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Moral Money - Pavan

ESG is dead, long live ESG?

3 min read
By Pavan Sukhdev

Yesterday, on a panel at the 2023 Financial Times Moral Money Europe Summit, moderator Patrick Temple-West asked me if the term ESG is relevant anymore. 

My answer: ESG was and still is relevant. BUT it has gone through quite a journey of morphing and buffeting since the term was first used in the UN Global Compact’s groundbreaking paper, “Who Cares Wins” in 2004.

Looking back at that original paper, it’s clear that the authors, 20 of the world’s most influential financial institutions, recognised that the “G” (Governance) part of ESG was the foundation, driving everything else. 

As they wrote: “Sound corporate governance and risk management systems are crucial prerequisites to successfully implementing policies and measures to address social and environmental challenges.” 

Of course, I agree with this pyramidal view – with G as the base, driving S and E outcomes and impacts. However, the marketing need for competitive differentiation by fund managers has instead given us a “pig’s breakfast” of E and S and G. Any number of factors are being rated by any number of analysts at any given time for over 600 different ESG rating methodologies issued by over 150 different organisations. There’s a complete lack of framework consistency, transparency, and credibility, and it’s led to much confusion and angst in the marketplace.  

The good news is that the original idea of ESG – its frameworks, its focus on governance as a driver, and environmental and social pillars as outcomes or impacts on society – has, in my opinion, definitely led to more awareness of what the private sector needs to pay attention to:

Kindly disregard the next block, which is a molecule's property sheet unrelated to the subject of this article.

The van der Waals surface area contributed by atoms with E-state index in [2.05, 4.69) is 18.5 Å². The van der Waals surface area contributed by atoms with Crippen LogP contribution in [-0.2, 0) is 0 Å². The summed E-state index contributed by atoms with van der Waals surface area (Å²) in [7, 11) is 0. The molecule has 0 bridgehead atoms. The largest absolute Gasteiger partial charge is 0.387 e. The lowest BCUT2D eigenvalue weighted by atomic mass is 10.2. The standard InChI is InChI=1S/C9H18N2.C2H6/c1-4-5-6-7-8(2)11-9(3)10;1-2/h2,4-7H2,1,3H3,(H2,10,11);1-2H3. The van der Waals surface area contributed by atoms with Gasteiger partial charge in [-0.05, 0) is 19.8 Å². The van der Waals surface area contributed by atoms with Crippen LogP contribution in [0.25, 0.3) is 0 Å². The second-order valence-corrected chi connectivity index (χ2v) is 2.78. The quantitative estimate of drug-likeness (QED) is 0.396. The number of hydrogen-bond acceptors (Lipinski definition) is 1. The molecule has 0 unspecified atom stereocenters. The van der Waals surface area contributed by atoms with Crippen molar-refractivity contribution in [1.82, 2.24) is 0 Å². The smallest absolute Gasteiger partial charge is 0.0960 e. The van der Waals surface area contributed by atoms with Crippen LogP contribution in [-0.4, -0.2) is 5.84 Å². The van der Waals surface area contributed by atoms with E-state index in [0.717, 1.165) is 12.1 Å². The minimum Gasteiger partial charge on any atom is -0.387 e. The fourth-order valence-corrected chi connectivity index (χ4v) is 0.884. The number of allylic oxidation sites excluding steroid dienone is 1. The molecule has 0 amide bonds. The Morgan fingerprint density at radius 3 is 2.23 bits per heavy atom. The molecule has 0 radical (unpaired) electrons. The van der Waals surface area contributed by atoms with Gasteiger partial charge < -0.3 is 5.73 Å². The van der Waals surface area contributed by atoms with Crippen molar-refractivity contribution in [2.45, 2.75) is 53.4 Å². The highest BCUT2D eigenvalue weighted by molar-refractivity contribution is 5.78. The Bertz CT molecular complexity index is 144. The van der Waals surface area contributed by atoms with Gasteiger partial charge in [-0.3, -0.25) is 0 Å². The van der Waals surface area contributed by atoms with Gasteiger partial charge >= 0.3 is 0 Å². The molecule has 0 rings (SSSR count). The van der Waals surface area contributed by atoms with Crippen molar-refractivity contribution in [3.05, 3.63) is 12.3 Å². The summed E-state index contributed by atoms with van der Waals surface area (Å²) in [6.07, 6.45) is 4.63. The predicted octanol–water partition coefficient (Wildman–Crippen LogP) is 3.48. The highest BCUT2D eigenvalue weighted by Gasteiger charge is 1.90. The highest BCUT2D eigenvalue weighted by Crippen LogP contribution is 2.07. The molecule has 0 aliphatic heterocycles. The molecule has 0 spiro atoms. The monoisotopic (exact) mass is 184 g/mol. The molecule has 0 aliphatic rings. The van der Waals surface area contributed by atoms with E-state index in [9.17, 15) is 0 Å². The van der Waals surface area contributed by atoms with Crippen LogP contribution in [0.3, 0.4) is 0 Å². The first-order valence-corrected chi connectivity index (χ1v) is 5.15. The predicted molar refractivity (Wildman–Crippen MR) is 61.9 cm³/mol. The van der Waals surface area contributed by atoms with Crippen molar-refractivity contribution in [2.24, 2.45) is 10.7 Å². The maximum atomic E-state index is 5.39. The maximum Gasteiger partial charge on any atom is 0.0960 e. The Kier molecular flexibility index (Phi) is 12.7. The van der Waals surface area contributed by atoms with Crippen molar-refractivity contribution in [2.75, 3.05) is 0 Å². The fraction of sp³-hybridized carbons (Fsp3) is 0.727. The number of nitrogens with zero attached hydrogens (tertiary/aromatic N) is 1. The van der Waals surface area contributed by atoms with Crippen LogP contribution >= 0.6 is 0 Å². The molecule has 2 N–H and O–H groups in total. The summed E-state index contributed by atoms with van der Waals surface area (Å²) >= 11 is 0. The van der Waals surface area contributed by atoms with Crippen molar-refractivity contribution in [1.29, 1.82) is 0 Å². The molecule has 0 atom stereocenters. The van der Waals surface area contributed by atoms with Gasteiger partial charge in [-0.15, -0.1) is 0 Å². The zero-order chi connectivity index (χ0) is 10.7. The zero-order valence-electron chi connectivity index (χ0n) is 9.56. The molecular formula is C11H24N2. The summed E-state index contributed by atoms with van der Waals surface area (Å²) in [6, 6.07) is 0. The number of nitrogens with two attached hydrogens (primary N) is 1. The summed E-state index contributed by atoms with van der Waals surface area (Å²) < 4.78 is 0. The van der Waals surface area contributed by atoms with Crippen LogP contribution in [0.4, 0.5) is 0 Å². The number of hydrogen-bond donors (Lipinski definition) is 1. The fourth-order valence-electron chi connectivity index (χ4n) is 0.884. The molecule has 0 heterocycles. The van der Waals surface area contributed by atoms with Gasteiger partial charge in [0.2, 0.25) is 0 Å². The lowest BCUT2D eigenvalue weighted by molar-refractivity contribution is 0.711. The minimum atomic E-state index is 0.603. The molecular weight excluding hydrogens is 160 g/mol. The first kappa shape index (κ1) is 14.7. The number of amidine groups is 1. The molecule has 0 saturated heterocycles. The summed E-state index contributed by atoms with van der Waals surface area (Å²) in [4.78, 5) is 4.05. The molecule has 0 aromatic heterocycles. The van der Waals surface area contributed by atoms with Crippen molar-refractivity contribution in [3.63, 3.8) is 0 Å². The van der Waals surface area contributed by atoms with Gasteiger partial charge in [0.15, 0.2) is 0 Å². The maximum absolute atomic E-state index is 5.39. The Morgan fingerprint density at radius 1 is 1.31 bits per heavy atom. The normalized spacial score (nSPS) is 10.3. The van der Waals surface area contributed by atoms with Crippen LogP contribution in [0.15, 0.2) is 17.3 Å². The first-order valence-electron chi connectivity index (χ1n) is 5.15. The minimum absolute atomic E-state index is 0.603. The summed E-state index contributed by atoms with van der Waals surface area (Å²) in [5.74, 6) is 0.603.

• In what areas do we have serious negative impacts that need urgent attention?
  • What business areas are relatively benign, where there aren’t serious impacts?
  • What can and should we do and with what priority?

Equally important – if not more so – investors have understood that today’s corporate externalities are tomorrow’s risks and the day after tomorrow’s portfolio losses. This awareness has grown, and for that, we must appreciate the history of ESG. 

However, the proliferation, inconsistency, and opaqueness we have in ESG-world today to manage forward, from either an asset selection, portfolio transition, or a civil society accountability perspective, is a huge problem. Urgent changes are needed. Investors need to demand and know the social and environmental IMPACTS of their portfolios and assets. They cannot manage what they do not measure.

So while yes, I agree with yesterday’s panel topic (“ESG is dead, long live ESG”) the question is: what ESG next?

The answer to me is clear: one which focuses on the impact economy, and strives to improve, standardise and use impact economics. Luckily, this part of the Great Transition has already begun.

“Impact measurement is the way. Impact accounting will be with us within the next 3 to 5 years, revealing, in monetary terms, the impacts companies create alongside their revenues and profits.”

Sir Ronald Cohen
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